unclaimed - across the fence

Top Secret

 The Studies and Observations Group was a top-secret unconventional warfare task force created on January 24, 1964 by the Joint Chiefs of Staff. It is the largest known US Special Forces unit created since WWII. SOG would eventually consist primarily of personnel from the United States Army, Navy Seals, Air Force, the Central Intelligence Agency and elements of the United States Marine Corps Force Reconnaissance units who had been training infiltrators for the CIA since the early 1960’s.

SOG was in fact controlled by the Special Assistant for Counterinsurgency and Special Activities (SACSA) and his staff at the Pentagon. This arrangement was necessary since SOG needed some listing in the MACV table of organization and the fact that MACV's commander, General William Westmoreland, had no authority to conduct operations outside territorial South Vietnam. This command arrangement through SACSA also allowed tight control up to the presidential level of the scope and scale of the organization's operations. The mission of the organization was "to execute an intensified program of harassment, diversion, political pressure, capture of prisoners, physical destruction, acquisition of intelligence, generation of propaganda, and diversion of resources, against the Democratic Republic of Vietnam.”


Unclaimed - The Oath Experience



Originally called Special Operations Group or, more communally by those who knew of its existence, as SOG, the group's name was later changed to Studies and Observations Group. SOG teams operated from was three classified forward operating bases (FOB) while conducting clandestine reconnaissance missions in both North and South Vietnam, Laos, and Cambodia. These missions included the capture of enemy prisoners, rescue of downed pilots, retrieval of prisoners of war and psychological warfare operations.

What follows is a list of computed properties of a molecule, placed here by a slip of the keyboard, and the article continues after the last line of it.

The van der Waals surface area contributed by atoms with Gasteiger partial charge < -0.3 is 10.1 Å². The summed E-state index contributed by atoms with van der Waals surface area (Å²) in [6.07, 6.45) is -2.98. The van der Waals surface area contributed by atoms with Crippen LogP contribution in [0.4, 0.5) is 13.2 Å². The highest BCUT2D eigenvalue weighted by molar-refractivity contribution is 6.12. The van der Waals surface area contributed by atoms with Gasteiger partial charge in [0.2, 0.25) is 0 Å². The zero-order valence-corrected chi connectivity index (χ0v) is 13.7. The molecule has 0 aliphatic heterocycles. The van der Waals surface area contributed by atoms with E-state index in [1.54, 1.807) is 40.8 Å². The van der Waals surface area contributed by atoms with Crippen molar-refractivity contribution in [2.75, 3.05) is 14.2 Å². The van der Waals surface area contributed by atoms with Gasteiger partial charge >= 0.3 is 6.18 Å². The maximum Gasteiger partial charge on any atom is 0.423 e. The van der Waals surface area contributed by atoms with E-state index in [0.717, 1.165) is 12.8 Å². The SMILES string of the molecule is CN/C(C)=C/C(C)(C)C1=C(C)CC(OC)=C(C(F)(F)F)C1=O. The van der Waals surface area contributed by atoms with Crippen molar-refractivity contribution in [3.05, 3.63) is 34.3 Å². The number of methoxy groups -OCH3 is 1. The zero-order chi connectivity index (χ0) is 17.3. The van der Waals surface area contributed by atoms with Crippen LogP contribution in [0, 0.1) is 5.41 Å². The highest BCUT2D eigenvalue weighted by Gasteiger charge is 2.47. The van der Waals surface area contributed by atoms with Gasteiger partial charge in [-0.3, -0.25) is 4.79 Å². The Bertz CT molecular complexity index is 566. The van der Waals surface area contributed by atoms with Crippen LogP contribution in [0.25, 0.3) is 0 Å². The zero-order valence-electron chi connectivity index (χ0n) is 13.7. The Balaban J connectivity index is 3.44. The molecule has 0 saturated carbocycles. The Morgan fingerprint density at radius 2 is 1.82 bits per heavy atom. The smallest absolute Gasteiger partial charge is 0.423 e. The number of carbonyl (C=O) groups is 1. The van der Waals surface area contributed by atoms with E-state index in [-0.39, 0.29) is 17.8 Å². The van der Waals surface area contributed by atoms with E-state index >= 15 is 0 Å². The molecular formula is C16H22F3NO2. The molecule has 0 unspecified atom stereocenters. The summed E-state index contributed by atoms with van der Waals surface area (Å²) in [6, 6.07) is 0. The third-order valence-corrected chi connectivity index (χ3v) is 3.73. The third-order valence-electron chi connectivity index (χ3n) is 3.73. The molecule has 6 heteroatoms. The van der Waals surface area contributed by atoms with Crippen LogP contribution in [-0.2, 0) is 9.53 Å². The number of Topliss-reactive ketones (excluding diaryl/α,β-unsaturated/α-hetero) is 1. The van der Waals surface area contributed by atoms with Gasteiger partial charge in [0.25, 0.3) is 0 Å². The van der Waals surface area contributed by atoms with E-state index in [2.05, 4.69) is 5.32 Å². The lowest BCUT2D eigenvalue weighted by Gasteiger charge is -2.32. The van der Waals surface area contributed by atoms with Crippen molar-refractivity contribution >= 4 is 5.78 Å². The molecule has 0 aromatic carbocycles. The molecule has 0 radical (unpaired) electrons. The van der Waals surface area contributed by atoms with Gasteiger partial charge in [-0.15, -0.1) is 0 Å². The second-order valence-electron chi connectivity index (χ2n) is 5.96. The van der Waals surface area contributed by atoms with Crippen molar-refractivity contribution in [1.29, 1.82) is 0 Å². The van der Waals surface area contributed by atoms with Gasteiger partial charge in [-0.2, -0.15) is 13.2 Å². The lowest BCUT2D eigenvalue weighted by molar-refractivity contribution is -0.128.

The unit participated in most of the significant campaigns of the Vietnam War, including the Gulf of Tonkin incident which precipitated American involvement, Operation Steel Tiger, Operation Tiger Hound, the Tet Offensive, Operation Commando Hunt, the Cambodian Campaign, Operation Lam Son 719, and the Easter Offensive. Cross border or ‘Over The Fence’ operations were invariably code-named in the interests of secrecy, with missions into Laos being known as "SHINING BRASS" and later, after 1968, as "PRAIRIE FIRE." Missions into Cambodia were also given code names and were initially known as "DANIEL BOONE" and later in the war as "SALEM HOUSE."

SOG’s first commander Colonel Clyde Russell had difficulty in creating an organization with which to fulfill his mission since, at the time, United States Special Forces were unprepared either doctrinally or organizationally to carry it out. At this point the mission of the Special Forces was the conduct of guerrilla operations behind enemy lines in the event of an invasion by conventional forces, not in the conduct of agent, maritime, or psychological operations. Russell expected to take over a fully functional organization and assumed that the CIA, which would maintain a representative on SOG's staff and contribute personnel to the organization, would see the military through any teething troubles. His expectations and assumptions were incorrect. The contribution of the South Vietnamese came in the form of SOG's counterpart organization which finally ending with the Strategic Technical Directorate (STD).


Unclaimed - The Oath Experience



After a slow and shaky start, the unit got its operations underway. Originally, these consisted of a continuation of the CIA's agent infiltrations. Teams of South Vietnamese volunteers were parachuted into the north, but the majority were captured soon after their insertions. Maritime operations against the coast of North Vietnam picked up after the delivery of Norwegian-built "Nasty" Class torpedo boats to the unit, but these operations also fell short of expectations. The unit was formally disbanded and replaced by the Strategic Technical Directorate Assistance Team 158 on 1 May 1972.


The U.S. military kept tight security over knowledge of the unit's operations and existence until the early 1980s. Although there had been some small leaks by the media during the conflict, they were usually erroneous and easily dismissed. More specific was the release of documents dealing with the early days of the operation in the Pentagon Papers and by the testimony of ex-SOG personnel during congressional investigations into the bombing campaigns in Laos and Cambodia in the early 1970s. Historians interested in the unit's activities had to wait until the early 1990s, when MACSOG's Annexes to the annual MACV Command Histories and a Pentagon documentation study of the organization were declassified for the Senate Select Committee on POW/MIA Affairs' hearings on the Vietnam War POW/MIA issue.

Images provided courtesy of the Archival Research Catalogue, National Archives, USA

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